I get in a from a low energy bike ride, the hills beneath the Finnish Embassy, between that ridge and the one that rises from the Omni Shoreham, and I get a call. Meet us out, downtown at Izakaya. And sure enough I wake up on the couch, put myself to bed, sleep it off, wake up finally feeling stupid. You pledge yourself to a quiet friday night, but, and it was good to get out, celebrate a birthday, have a few bites at a surprising new place of urban cool with a touch of old Japan. Glasses of wine here, glasses of wine there, a burger around two at McDonald's, and the night ends fuzzily, and today I was still fairly intoxicated and have not much choice but to sleep in past one in the afternoon on a beautiful day, feeling some shame, what's my problem, haven't I got on off switch, if I had a girlfriend I wouldn't be so fucked up. Well, it's Saturday, I don't have to tend bar, there's enough light left for a bike ride, hey, could be worse. Would not want to go face a shift, which would be to rub my nose in my problem, "you don't have a girlfriend, you don't have a girlfriend, you bloody never will,' as if I were more a member of childhood than humanity. And there are enough things, fine, I need to do anyway before the next week starts up, enough things I told myself I'd get around to but haven't. If you were to go out you'd only end up talking to homeless people and the ineligible, and what with that sad look on your face and your apartness...
A girlfriend, yes, that would be nice, a spiritual necessity I've denied myself for unknown reasons, as if I felt unworthy and indeed I am the way things seem now, financially at the very least. I could use a starter kit, or one of those books, dating in Washington, DC, without really having your shit together, For Dummies. Meeting up at an early hour, other people's normal hour, is never good for me. I've left housework undone, would prefer to get groceries, cook, keep it simple, only the necessary sins at home on my own terms. I remember the gal I said hi to as I locked my bike up. She was tall, and she looked good in her jeans.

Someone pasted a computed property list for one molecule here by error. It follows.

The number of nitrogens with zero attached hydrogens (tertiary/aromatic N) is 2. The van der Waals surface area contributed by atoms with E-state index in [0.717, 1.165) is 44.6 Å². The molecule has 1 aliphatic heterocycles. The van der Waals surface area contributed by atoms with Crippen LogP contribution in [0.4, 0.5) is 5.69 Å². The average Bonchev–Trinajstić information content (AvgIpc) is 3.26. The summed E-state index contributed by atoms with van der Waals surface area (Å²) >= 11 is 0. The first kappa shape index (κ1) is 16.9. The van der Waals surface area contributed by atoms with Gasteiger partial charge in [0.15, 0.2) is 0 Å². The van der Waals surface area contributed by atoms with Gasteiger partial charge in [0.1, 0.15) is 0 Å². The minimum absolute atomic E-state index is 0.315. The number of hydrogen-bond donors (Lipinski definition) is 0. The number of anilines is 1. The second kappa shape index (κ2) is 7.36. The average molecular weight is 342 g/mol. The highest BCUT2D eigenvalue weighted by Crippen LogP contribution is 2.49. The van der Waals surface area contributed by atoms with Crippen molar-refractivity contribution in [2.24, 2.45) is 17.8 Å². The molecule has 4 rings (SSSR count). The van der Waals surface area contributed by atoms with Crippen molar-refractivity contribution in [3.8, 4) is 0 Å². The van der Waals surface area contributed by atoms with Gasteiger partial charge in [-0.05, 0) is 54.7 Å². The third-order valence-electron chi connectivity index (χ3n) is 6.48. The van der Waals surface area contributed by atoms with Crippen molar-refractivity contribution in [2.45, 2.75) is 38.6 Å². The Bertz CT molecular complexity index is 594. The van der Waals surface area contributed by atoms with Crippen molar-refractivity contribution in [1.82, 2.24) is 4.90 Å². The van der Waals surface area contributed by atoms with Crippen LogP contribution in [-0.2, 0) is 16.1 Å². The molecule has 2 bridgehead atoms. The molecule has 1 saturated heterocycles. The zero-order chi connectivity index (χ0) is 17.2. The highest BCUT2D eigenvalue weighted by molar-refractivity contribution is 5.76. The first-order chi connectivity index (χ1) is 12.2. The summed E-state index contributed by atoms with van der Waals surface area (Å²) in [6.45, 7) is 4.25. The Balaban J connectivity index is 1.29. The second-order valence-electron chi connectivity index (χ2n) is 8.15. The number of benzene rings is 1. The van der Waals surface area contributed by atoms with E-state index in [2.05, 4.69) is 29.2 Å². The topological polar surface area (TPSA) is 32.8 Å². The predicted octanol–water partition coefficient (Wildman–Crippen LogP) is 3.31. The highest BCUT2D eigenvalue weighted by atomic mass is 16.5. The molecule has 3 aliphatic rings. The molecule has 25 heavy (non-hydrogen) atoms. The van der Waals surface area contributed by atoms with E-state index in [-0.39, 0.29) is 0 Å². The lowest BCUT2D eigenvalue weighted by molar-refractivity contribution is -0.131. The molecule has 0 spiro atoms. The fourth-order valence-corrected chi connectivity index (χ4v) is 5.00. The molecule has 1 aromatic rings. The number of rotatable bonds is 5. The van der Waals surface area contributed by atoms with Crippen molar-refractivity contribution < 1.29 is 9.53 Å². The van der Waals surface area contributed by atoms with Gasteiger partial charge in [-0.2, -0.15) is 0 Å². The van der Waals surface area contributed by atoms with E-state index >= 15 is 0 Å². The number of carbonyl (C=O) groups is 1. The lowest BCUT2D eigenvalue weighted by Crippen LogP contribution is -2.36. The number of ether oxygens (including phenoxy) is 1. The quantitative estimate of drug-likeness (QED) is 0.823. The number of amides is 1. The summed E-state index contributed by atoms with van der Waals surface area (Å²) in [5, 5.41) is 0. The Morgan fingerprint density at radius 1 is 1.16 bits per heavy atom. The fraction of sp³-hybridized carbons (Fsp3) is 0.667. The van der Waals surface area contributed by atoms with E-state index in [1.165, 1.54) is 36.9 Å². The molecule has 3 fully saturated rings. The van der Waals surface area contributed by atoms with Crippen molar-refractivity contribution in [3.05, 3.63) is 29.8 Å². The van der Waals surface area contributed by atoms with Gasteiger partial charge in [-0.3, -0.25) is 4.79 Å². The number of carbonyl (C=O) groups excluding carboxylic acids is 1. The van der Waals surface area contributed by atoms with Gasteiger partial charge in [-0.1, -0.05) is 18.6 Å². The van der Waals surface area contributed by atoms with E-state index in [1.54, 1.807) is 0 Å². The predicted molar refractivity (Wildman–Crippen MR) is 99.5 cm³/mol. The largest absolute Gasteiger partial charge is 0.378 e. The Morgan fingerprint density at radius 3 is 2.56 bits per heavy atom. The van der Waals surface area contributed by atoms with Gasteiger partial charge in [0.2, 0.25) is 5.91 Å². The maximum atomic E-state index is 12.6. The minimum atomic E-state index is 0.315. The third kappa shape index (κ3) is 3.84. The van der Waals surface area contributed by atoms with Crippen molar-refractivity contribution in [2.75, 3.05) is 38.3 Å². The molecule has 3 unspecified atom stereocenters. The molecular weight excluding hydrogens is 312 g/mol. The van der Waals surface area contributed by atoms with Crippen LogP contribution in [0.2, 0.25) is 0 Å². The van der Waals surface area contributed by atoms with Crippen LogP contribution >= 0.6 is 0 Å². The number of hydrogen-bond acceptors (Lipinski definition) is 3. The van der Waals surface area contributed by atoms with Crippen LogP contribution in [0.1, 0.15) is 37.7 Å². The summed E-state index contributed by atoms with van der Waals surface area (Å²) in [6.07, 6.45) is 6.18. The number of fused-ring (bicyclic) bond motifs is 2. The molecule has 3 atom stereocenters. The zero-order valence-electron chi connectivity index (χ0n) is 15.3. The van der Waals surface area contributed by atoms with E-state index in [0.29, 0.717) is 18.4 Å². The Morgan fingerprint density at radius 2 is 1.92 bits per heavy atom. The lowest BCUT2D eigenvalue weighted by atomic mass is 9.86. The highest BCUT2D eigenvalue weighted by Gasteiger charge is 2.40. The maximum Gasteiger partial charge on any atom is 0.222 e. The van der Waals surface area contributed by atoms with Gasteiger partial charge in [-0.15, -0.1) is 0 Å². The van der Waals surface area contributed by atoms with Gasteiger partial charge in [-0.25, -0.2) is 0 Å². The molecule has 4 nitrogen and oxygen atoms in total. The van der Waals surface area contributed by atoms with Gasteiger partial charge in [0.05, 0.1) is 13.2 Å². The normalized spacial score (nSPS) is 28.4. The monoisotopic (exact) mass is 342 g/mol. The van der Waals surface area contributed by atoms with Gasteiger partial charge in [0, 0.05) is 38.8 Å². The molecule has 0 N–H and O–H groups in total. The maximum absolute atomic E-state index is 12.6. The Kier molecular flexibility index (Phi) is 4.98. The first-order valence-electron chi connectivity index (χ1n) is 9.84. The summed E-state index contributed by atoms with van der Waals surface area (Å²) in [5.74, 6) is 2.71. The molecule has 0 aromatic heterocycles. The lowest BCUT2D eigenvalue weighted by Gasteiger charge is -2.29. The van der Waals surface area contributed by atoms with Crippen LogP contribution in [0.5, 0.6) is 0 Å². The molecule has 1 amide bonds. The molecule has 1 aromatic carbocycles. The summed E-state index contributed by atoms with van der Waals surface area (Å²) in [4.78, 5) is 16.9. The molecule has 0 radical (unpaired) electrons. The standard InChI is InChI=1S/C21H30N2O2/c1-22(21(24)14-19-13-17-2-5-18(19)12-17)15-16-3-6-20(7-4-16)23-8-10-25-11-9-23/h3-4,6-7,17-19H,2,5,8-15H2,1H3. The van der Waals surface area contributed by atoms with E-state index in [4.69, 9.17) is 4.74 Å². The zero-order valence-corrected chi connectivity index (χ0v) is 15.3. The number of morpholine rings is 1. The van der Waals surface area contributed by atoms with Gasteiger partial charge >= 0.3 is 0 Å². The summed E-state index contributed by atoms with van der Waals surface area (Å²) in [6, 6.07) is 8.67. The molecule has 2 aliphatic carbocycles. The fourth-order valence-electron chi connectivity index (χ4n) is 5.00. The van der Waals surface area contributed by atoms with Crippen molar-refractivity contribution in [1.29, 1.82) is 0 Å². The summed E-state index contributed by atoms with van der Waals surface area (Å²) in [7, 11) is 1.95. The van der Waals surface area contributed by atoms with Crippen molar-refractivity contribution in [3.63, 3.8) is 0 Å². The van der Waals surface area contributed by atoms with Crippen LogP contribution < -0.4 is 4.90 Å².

But you can not say no sometimes, and it's good to discover the big city, and find that you can bike down all the way to Gallery Place, lock your bike up, hang out with your best friends, get caught up, find your bike is still there when you get out. Then it's simply the unnecessary stops on the way home, further glasses of wine without enough food to absorb, tasting so good at the time, the inevitable losing track of how many over time.
The phone pings, the laptop pings and already I'm so far behind. The Koch Brothers are such with this horror of Citizens United business that the Democrats are after me, and I don't blame them, not one bit, though it's blown up my email. And I'm very happy work isn't calling, and today is my form of Sunday the day of rest so today I pledge to myself, take a day of peace and taking care of yourself and don't get talked into going out because inevitably it'll be back into the wine again. Reminded of that strange subtle sense of being picked upon that goes hand in hand with tending bar, I seek refuge in yoga, with the real need for spirituality, with a real need of finding calm in nature. And because I don't have any real plan but to continue on with what I'm doing, as much as I'd wish to leave the world of bars entirely, but have no skills for other jobs, or greatly lack confidence, as competent as I am, I think it best I stay in tonight, or, if anything, go write quietly on some park bench after securing groceries for the week.